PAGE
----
Kentucky Horse Pasture Evaluation Program helps horse farms maximize pastures and minimize hay costs


Horse in a green pastureEvery day grazing is money saved, according to Ray Smith, University of Kentucky forage extension specialist.

Optimal use of horse pastures has always been an important component of horse farm management, but with horse owners worried about the current economic downturn and the costs associated with feeding their horses, maximizing pastures has become paramount. Add back-to-back summers with damaging drought conditions, and consulting with forage experts might be one of the best investments a horse farm can make.

“For 2009, the University of Kentucky Horse Pasture Evaluation Program is adding an emphasis on how to maximize the economic benefits of pasture versus feeding hay, and how well-maintained pastures can reduce your overall feeding cost,” said Smith. “Consider that the cost of grazing is one-third to one-half the cost of feeding hay. We know that every dollar counts and will help farms focus on saving money by maintaining productive pastures.”

Now in its fifth year, the program, which is housed in the College of Agriculture’s Department of Plant and Soil Sciences, has conducted approximately 70 evaluations for area horse farms and analyzed more than 11,000 acres of horse pastures. It runs April through October each year.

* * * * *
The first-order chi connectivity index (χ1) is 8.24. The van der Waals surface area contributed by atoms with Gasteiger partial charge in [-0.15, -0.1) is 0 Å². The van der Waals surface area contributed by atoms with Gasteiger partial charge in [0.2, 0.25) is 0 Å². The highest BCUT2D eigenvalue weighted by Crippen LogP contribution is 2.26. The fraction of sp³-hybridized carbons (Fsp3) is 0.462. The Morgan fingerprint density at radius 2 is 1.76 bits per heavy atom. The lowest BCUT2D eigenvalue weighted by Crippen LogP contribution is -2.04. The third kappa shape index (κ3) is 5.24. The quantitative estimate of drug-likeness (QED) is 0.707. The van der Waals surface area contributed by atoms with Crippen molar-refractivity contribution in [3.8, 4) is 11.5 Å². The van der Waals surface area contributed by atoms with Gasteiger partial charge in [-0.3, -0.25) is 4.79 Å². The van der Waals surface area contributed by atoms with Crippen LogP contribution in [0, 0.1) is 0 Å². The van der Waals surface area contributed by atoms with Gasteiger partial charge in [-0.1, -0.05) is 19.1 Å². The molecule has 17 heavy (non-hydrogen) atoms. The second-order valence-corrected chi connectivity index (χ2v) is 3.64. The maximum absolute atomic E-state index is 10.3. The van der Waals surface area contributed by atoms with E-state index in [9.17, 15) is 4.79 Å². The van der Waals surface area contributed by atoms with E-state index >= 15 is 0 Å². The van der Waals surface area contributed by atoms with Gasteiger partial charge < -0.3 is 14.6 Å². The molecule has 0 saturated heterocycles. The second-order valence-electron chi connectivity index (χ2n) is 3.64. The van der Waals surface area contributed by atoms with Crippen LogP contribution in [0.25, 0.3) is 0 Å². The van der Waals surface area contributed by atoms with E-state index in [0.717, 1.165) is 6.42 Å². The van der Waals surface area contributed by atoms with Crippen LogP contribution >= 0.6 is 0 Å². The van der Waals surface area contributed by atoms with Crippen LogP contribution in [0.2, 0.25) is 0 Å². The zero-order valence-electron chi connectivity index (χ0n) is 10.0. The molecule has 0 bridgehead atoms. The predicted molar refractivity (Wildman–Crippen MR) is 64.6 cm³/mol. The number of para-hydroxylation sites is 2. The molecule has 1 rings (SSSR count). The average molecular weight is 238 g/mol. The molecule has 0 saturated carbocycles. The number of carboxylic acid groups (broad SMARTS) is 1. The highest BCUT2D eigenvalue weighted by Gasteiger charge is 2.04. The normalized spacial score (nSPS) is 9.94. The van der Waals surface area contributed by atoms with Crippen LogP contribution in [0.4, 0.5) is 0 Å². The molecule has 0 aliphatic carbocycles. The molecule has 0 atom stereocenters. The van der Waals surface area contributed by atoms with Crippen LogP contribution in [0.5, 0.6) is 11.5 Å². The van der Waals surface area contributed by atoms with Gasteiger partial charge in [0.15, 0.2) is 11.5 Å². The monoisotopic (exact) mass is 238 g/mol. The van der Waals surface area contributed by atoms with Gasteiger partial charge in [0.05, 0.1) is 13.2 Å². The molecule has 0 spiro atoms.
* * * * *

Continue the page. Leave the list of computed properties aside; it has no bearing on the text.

The program’s two main objectives are to provide detailed pasture management recommendations to horse farm owners and managers and to evaluate tall fescue within pastures and determine its potential to cause fescue toxicity in pregnant broodmares.

The assessment provided by the program includes soil type and soil productivity, types and ratios of grasses and weeds present in each pasture, an estimation of forage available, and a laboratory evaluation of endophyte, a fungus commonly found in tall fescue, and associated levels of ergovaline, a compound toxic to pregnant mares.

Enhancements for this year include increased acreage (up to an entire farm if requested), an opportunity to enroll in a pilot study measuring ascarid egg contamination in pastures and follow-up measurements of ergovaline throughout the year.

Visit for the enrollment form and additional information about the program.

Find out more information on pasture management.



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